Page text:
It’s Time to Give Up on Day One AAA Releases

Why such a thing needs to be done, and what AAA game companies can do to stop from screwing up.

To give a brief understanding of my gaming history, I am likely one of those “BOOMER” kids, born in the mid-to-late 80’s, played Super Mario games on the NES — occasionally borrowing games from my cousins as a child, owned a Nintendo 64, PlayStation and PS2, along with other consoles, eventually moving onto PC in my early adult life, because why not?

PC gaming opened up a larger world to me, especially when it came to peripherals — mouse, keyboard, Steam controller, along with different types of controllers over time. Consoles are great and, as a person once said, “the GAMES define the console,” but when it comes to gaming, it’s a bit of a spectrum, whether you play console, PC, or both.

The lamentation in my own heart comes to the first point, which is becoming a long lost art from the days of cartridges and CD-based games of the 1990's-2000's these days

To give you some context, I grew up in a different time, obviously. Cartridges and CDs had their respective places on the console a consumer decided to buy, and each had their respective development kit so companies were able to develop games, test them, rewrite code in places where needed, and allow them to slowly push the limits of the console. Consoles each had their own problems of being different, having a different bios from one another, a different coding language, and different hardware parts and specs.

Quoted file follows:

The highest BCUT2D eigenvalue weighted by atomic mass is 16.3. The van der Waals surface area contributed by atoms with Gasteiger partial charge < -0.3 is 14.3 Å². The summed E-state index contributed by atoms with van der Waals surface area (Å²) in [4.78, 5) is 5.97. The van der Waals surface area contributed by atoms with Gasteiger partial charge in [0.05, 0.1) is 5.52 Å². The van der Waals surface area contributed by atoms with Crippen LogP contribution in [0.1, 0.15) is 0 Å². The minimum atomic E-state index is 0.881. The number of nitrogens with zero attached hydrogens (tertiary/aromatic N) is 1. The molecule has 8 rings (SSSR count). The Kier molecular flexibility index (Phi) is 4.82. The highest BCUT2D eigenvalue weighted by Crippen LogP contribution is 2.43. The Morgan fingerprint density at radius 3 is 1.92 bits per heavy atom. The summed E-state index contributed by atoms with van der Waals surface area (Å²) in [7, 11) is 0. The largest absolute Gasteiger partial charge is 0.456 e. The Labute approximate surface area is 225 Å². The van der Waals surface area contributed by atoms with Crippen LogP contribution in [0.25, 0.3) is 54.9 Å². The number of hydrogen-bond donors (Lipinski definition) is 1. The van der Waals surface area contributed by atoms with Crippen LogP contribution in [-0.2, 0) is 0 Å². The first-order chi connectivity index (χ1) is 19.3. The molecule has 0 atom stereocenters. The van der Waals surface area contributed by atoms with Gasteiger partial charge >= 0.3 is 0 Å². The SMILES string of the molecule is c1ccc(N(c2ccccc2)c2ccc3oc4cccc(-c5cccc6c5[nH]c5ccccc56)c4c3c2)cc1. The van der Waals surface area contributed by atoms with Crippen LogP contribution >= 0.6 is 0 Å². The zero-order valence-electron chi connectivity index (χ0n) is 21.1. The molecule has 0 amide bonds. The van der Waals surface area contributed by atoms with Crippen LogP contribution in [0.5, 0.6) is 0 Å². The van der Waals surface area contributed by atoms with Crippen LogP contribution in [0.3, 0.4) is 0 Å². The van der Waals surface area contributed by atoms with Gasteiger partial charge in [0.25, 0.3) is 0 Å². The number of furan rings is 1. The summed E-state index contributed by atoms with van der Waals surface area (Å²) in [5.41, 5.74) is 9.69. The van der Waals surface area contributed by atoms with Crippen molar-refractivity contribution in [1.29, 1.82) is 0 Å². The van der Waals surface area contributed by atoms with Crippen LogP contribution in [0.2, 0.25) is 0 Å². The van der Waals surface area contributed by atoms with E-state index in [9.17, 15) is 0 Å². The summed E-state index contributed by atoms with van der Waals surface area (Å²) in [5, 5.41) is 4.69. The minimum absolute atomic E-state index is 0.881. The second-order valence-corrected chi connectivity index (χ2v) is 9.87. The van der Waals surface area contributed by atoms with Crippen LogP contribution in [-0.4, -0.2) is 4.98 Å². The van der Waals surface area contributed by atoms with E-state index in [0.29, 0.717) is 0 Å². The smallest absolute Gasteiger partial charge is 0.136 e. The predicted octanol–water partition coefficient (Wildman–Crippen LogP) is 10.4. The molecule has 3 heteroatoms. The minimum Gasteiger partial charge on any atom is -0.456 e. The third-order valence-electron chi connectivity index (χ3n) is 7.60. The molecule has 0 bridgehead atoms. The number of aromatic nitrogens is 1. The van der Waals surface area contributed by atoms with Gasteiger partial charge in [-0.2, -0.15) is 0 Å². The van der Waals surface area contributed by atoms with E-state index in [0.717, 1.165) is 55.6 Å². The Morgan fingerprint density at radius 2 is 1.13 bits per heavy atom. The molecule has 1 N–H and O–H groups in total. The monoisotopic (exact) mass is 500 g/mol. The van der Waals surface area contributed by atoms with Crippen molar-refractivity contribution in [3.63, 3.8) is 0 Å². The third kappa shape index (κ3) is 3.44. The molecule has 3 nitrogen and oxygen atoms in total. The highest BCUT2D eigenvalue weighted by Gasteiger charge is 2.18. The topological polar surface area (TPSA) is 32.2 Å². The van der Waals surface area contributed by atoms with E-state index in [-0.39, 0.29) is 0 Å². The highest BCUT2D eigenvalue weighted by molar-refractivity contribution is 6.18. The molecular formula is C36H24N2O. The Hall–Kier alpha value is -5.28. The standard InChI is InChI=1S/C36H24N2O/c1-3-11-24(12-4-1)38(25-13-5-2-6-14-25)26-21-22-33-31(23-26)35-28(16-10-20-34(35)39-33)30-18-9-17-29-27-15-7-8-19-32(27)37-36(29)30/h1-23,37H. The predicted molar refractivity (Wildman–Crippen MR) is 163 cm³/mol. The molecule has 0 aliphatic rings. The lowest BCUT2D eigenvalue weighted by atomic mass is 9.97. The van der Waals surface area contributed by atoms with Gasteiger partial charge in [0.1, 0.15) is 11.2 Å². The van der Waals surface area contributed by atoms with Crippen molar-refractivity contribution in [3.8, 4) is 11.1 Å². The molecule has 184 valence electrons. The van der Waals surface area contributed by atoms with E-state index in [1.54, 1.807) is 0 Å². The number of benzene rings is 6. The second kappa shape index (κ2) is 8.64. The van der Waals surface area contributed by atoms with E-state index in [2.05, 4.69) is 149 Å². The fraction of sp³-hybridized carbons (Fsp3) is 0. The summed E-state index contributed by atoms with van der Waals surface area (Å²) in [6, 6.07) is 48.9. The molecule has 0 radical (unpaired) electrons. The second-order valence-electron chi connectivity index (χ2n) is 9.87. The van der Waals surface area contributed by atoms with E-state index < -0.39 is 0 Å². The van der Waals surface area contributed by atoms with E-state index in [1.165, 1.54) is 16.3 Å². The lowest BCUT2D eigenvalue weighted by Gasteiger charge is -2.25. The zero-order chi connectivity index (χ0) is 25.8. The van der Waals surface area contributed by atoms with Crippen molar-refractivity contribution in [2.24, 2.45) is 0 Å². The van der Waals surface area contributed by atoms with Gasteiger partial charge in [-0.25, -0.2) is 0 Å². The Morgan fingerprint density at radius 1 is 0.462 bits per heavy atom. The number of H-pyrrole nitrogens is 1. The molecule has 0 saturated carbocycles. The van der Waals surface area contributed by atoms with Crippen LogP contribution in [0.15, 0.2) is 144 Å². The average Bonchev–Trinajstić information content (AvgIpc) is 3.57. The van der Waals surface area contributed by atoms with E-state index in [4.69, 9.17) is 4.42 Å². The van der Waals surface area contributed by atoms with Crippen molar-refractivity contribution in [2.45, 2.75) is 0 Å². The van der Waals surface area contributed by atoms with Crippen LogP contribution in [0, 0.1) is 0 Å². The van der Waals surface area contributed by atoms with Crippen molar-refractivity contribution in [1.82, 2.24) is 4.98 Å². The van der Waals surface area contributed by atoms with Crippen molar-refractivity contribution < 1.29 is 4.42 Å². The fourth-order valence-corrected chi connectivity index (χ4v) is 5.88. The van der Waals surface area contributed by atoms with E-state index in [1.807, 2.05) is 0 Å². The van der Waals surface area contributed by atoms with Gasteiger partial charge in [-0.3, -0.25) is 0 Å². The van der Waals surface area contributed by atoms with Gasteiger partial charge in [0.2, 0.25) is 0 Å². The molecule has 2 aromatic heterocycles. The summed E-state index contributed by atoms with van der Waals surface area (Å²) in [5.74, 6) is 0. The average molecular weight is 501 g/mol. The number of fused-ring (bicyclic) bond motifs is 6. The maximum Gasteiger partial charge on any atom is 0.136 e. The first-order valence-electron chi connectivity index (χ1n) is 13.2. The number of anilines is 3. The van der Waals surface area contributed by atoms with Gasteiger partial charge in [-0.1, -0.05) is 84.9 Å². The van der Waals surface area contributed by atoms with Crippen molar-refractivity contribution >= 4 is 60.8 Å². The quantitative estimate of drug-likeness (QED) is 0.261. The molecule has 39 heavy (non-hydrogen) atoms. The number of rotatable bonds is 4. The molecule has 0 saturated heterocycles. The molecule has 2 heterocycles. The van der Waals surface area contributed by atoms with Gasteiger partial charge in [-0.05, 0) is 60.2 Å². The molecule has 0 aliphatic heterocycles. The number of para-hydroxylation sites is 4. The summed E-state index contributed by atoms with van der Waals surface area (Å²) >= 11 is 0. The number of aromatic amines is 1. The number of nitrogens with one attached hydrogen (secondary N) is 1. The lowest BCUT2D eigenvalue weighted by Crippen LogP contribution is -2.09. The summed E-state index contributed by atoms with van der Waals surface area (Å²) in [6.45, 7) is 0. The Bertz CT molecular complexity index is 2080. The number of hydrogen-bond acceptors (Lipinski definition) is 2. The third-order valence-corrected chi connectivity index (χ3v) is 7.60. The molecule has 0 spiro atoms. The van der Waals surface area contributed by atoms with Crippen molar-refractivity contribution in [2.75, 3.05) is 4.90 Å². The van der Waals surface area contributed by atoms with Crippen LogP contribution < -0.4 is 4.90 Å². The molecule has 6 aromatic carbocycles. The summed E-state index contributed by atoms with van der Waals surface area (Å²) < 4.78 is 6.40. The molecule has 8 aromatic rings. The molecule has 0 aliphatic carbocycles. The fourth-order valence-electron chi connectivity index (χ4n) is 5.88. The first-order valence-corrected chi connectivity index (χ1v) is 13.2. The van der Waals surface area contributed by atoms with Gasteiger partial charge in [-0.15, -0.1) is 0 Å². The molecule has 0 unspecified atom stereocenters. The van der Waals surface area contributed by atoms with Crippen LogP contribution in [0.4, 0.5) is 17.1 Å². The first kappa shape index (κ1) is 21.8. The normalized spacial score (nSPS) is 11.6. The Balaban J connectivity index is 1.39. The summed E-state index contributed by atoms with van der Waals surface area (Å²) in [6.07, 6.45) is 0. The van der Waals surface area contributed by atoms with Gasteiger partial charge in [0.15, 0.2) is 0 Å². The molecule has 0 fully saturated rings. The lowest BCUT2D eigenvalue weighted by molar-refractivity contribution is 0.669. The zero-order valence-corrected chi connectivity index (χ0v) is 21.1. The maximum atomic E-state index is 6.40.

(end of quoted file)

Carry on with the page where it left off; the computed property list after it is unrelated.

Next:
Each time a game was created, it was regularly tested, updated with new code, retested for bugs, and re-updated, over and over again. Time and time again, developers would make progress in developing the game close to, or near, that 98–100% threshold. If they had made a bad version of a game, they would have to either pull their stock (the current version of the game) off of all the shelves — which made the developer and publisher lose money — OR, they created a new “updated” version, of which would equate to the companies replacing the old stock for free (if ever done), essentially losing money, also.

Over time, cartridges started to have internal storage. Donkey Kong Island, Super Mario All-Stars and Pokemon are all just an example. PlayStation had its own memory system — Memory Cards, which were translated over onto Sony’s second PlayStation console — PlayStation 2. The XBox 360 had both, so a player could take their profile on a memory card to a friends place and have fun while playing single, co-op, or even multiplayer away from their own console.

Even though Amiga CD32 (’93) was first to have internal hard drive storage, it seemed as if internal storage became an interesting turn in console development, along with internet support implemented into consoles (whether through expansion slot or built-in). Consoles seemed as if they were drifting away from their predecessors, becoming PC-Lite, if you will, while still holding onto their console identity.

Obviously, CD and DVD support wasn’t becoming obsolete around that time. And, a good thing. Sharing such media between players allowed for more prospective players to “buy-in” into a certain gaming franchise, or — in the case of the XBox owner’s case, unlock achievements without owning the game and get those ‘precious’ achievement points. Given that the internal storage was primarily for save data and, later, small console re-releases and arcade games sold at a given price, certain games utilized the HDD for given patches, over-riding what had been written to the original CD / DVD of said game. Internet had become a tool to the console, not only for online play, but for patching and selling digital content.